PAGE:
First home buyers, lender mortgage insurance, open banking: this week’s best banking news

  • ME Quarterly Property Sentiment Report: first homebuyers look to snag a bargain
  • St. George drops Lenders Mortgage Insurance for first home buyers to just $1
  • How could open banking affect your personal loan application? 
  • Mozo research finds the pandemic is the financial “wake up call” Aussies need 
  • Millennials shop around for a better rewards credit card 
  • Neobanks 86 400 and Up drop savings rates … again

All in this week’s best banking news recap: editor’s pick.

First homebuyers take advantage of property price drop, says ME 

Over 50% of first homebuyers want to jump into the property market by mid 2021, according to ME’s most recent Quarterly Property Sentiment Report. 

The stats revealed that first homebuyers are hoping to get a foot in by taking advantage of lowering property prices. In fact, it was a massive 82% that said they’d keep a look out for a bargain on a property, while only 66% of investors and 57% of owner-occupiers said the same. 

ME’s general manager of home loans, Andrew Bartolo explained that this enthusiasm from first homebuyers could be a result of a number of things. 

“First home buyers may be looking to find the silver lining in the current economic climate, thanks to greater potential for property price falls, record low interest rates and government support,” he said.

Read full article: First home buyers eager to snag bargains as property prices drop to take a deeper look into what else ME’s Quarterly Property Sentiment Report revealed. 

Bang for your buck! St. George reduced Lenders Mortgage Insurance to $1 for first homebuyers 

Ever thought Lenders Mortgage Insurance (LMI) could be the same price as a large slurpee from 7Eleven? Now it is!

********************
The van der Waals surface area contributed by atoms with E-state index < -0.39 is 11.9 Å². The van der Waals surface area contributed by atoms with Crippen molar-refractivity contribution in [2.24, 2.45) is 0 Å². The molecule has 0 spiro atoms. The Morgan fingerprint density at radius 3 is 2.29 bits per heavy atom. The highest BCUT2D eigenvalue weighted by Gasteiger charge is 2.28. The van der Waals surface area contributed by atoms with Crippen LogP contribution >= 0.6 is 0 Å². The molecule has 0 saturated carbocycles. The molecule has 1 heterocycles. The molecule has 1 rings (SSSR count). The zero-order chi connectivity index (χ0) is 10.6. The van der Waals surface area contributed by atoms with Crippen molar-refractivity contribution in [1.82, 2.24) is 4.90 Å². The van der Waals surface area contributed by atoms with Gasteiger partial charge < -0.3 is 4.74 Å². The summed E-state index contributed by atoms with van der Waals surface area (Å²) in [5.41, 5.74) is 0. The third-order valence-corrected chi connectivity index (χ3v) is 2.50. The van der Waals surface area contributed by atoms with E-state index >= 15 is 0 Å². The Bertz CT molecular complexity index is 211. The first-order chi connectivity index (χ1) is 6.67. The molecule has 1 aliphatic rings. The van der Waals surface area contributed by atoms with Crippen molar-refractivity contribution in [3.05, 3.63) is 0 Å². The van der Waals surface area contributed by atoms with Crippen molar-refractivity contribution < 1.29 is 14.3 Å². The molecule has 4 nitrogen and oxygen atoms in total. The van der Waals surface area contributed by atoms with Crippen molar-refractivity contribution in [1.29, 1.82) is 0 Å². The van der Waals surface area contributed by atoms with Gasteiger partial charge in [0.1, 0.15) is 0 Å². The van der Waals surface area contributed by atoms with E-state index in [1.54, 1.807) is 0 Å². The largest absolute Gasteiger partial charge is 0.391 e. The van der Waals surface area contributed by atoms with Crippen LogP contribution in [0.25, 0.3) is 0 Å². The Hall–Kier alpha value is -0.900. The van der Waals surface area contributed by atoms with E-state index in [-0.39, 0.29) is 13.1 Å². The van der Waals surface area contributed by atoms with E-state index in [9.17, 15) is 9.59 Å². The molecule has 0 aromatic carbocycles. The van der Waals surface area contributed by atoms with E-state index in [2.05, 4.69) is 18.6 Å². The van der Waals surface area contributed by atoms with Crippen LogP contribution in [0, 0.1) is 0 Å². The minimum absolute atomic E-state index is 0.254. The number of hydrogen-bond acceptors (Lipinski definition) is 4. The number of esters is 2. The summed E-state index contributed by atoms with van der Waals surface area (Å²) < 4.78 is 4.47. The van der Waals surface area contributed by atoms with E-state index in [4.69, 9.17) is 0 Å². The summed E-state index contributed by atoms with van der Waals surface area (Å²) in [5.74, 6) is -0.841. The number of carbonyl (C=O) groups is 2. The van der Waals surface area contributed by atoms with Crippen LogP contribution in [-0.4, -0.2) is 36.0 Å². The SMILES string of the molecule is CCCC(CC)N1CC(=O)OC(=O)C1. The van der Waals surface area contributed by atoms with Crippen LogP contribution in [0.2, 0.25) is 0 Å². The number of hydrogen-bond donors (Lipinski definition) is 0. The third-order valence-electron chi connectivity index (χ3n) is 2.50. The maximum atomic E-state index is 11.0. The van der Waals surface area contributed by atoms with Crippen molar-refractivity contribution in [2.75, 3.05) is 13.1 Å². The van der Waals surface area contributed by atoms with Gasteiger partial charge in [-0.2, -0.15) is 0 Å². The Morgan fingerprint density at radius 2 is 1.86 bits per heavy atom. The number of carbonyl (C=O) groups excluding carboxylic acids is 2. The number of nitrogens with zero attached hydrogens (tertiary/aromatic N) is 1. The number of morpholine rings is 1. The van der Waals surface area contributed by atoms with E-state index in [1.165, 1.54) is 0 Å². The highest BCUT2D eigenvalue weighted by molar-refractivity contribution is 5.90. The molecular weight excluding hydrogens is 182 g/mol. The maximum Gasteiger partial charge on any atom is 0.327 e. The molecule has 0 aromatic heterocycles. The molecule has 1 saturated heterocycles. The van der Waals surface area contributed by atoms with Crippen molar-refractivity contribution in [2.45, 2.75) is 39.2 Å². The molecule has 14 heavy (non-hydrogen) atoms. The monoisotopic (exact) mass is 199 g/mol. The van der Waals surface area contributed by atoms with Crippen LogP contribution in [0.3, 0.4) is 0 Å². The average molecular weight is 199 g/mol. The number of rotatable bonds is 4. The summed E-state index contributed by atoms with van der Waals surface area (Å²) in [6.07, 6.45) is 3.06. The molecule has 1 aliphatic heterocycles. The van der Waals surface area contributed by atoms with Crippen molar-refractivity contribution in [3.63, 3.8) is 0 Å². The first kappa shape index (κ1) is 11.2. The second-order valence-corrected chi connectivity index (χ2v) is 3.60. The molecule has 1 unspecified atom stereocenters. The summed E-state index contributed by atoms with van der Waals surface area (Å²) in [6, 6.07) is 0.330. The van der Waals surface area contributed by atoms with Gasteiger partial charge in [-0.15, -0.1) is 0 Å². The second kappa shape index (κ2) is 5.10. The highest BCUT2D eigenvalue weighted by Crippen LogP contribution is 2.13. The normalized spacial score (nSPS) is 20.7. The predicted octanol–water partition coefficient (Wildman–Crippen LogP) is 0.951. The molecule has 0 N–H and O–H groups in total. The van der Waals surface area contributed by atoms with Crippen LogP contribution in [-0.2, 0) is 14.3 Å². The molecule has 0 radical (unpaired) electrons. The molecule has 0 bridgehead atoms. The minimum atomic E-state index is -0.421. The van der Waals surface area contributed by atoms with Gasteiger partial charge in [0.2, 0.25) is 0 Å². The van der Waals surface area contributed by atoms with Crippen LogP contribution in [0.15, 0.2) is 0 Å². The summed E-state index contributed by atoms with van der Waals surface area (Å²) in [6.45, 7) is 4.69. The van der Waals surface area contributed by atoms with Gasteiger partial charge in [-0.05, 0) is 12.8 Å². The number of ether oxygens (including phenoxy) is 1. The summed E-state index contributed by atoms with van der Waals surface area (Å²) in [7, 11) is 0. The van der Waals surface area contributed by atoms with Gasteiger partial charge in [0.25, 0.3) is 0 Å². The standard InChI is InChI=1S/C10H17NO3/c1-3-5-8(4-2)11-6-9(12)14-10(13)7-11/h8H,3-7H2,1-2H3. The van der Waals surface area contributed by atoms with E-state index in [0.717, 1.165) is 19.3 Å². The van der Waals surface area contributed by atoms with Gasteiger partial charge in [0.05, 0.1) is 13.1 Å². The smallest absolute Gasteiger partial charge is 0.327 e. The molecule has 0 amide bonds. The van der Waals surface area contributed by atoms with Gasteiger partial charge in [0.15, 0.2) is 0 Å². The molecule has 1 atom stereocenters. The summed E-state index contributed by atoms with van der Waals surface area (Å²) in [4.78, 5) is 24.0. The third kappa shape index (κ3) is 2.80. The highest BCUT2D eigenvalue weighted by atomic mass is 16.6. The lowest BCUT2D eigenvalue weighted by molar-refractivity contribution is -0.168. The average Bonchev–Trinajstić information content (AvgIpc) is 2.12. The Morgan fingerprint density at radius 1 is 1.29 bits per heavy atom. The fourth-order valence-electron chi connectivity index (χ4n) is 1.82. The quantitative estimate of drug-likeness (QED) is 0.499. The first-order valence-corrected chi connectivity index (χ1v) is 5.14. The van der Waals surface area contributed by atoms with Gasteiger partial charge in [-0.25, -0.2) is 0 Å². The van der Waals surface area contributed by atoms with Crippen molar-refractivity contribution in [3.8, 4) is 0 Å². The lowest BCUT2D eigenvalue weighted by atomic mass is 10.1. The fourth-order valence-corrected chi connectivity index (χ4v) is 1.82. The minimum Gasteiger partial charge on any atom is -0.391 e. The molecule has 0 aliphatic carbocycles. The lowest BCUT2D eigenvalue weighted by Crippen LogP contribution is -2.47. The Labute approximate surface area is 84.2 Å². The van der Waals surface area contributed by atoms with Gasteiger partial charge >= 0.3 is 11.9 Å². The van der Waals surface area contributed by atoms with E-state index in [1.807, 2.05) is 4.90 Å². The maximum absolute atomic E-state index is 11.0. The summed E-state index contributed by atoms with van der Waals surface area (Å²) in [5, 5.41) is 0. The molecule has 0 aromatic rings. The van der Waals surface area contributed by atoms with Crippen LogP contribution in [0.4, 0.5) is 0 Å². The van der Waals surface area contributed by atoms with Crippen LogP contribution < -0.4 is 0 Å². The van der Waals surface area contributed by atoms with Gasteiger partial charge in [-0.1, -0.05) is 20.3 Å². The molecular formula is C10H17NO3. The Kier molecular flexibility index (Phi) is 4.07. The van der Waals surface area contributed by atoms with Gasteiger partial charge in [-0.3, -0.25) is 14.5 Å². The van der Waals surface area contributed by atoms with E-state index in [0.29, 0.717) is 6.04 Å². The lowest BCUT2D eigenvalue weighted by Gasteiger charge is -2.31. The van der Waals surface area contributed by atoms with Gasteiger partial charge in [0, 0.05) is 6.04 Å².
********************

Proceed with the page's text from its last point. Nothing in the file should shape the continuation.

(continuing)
On Monday, St.George dropped LMI to just $1.00 for eligible first homebuyers with a Loan to Value Ratio (LVR) of up to 85%. This means that while generally borrowers with less than a 20% deposit have to fork out for LMI, St. George customers with a deposit of 15% won’t have to face that heavy cost. 

However, there are some conditions. In order to receive this offer you must be a first homebuyer who is taking out an owner-occupier, principal and interest loan of up to $850,000. This means the maximum home value will have to be $1,000,000.  

Read full article: St.George reduces Lenders Mortgage Insurance to just $1 for first home buyers and find out what St.George General Manager Ross Miller said about this new initiative. 

Open banking: what it means for your personal loan application 

If you’re looking for a personal loan outside of your current bank, open banking should make it easier for you to find and apply for competitive products. 

In a nutshell, open banking was introduced on 1 July of this year and is designed to give Aussie banking customers control over their data. Ultimately, it’ll be up to you which banks and lenders see your information, such as your transaction or savings account history, and when.  

Before open banking, many loans customers had to give potential lenders their banking login details. However, this was a concern for Australian consumers, says Mozo banking expert, Peter Marshall. 

He says that open banking is a more secure alternative, so that banks can review applications properly without potentially compromising customers’ login information. 

“I think the biggest benefit [of open banking] is the security issue,” Marshall says. 

“More and more lenders want to look at your bank account to see your transactions and check that you are getting paid what you say you’re getting paid, and that you don’t have any large regular expenses that you may not have mentioned on your application.”  

Read full article: Open banking and how it could affect your personal loan application to see how open banking could determine the interest rate you receive on your loan.